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Aug
11

Are You Prepared to Provide AEM (Accessible Educational Materials)? Ready! Set! GO!

By now most of us know that the 3 categories of a print disability specified by the IDEA are 1.) Vision Impaired, 2.) Physical Disability and 3.) Reading Disability, such as dyslexia. Since technology, teaching strategies, and universally designed classrooms make these disabilities navigable, I prefer to call them differences when possible. The first 2 typically are evident at birth, so the child will enter school with a good deal of documentation of their learning needs concerning the condition. 

The most frequently identified reading difference, dyslexia, is one of the most researched and documented conditions, affecting 20 percent of the population (1 in 5)  and represents 80-90 percent of all learning disabilities. 

Here in Indiana, Senate Enrolled Act No. 217 was signed into law in 2018, which requires Indiana schools to develop and implement specific measures regarding dyslexia. In response to that, the Indiana Department of Education (IDOE) has written and posted several guiding documents to help schools and parents understand and meet the tenets of this law. 

As indicated in the guide entitled Dyslexia Programming Guidance for Schools a parent may request that the student receive a formal educational evaluation from the school. After the evaluation, if it is determined that the student requires special education services to successfully meet their educational needs, then the case conference committee (CCC) will assemble to determine if the student has a print disability, in this case, a reading disability. If the answer is yes, then the student requires accessible formats to access the curriculum. In the Individual Education Plan (IEP) a reading disability is indicated as an SLD (Specific Learning Disability) in the Area of Reading.

The following tips will guide you in serving students who have a documented print disability. Also, the Indiana Center for Accessible Materials (ICAM) staff has posted a guide to clarify the AEM  process for the CCC that explains DRM (Digital Rights Manager) and teacher tasks in detail.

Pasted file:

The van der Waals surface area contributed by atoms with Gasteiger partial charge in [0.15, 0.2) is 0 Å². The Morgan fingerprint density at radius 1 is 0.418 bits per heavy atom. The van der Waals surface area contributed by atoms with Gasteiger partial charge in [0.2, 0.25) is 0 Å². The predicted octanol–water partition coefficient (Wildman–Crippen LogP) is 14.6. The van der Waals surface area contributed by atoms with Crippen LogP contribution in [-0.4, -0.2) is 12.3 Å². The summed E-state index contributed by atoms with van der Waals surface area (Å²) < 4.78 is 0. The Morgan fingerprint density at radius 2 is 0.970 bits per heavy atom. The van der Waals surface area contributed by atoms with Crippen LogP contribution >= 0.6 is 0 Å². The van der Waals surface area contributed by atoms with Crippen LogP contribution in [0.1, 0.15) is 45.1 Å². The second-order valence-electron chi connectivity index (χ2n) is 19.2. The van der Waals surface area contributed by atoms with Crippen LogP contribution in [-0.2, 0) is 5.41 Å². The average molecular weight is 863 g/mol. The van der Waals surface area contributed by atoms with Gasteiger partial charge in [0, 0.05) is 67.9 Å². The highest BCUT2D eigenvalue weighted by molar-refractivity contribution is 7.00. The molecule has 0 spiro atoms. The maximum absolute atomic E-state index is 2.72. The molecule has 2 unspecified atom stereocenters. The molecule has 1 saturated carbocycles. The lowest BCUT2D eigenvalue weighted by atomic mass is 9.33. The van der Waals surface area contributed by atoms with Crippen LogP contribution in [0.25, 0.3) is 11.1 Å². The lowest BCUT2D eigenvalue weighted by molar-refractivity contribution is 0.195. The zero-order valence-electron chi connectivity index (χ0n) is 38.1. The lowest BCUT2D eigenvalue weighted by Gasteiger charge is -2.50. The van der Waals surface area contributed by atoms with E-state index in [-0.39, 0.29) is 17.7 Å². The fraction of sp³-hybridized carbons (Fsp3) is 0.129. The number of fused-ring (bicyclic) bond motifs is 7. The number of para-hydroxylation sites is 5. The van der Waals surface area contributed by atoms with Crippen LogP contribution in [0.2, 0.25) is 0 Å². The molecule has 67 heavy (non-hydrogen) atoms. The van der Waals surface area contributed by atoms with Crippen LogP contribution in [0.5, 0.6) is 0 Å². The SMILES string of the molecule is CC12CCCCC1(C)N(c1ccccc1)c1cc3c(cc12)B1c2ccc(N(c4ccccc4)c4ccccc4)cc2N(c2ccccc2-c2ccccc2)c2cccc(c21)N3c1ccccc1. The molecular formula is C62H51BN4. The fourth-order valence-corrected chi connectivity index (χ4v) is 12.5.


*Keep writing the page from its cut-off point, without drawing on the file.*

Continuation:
• With the new partnership between the ICAM and Bookshare, ICAM staff can search the Bookshare library and place those requests for you, if a needed title is not in the ICAM repository.
  • For the ICAM to fully support Indiana schools as they meet the AEM needs of their students, all students identified with a print disability must be registered in the ICAM.
  • The PATINS Project (Promoting Achievement through Technology and INstruction for all Students)/ICAM services are free to schools and grant-funded by the state. Therefore, by using the ICAM, schools are facilitating the provision of services to Indiana schools by adding to the data that PATINS presents to the state.
  • If you are a DRM, please copy/paste this DRM Badge into your electronic signature to identify yourself as a DRM. Also, enlarge the badge, print and hang it outside your door, then take every opportunity to explain to others about AEM, the PATINS Project (Promoting Achievement through Technology and INstruction for all Students)/ ICAM, and the IERC (Indiana Educational Resource Center). Becoming a DRM requires an appointment by a school's superintendent, or their designee, and training.
PATINS Project/ICAM Digital Rights Manager Badge
  • The IDEA (Individuals with Disabilities Education Act) 2004 states that accessible materials must be available to qualified students in a "timely manner" which means at the same time their peers receive their learning materials.                                                                                                                                    
  • When to place orders: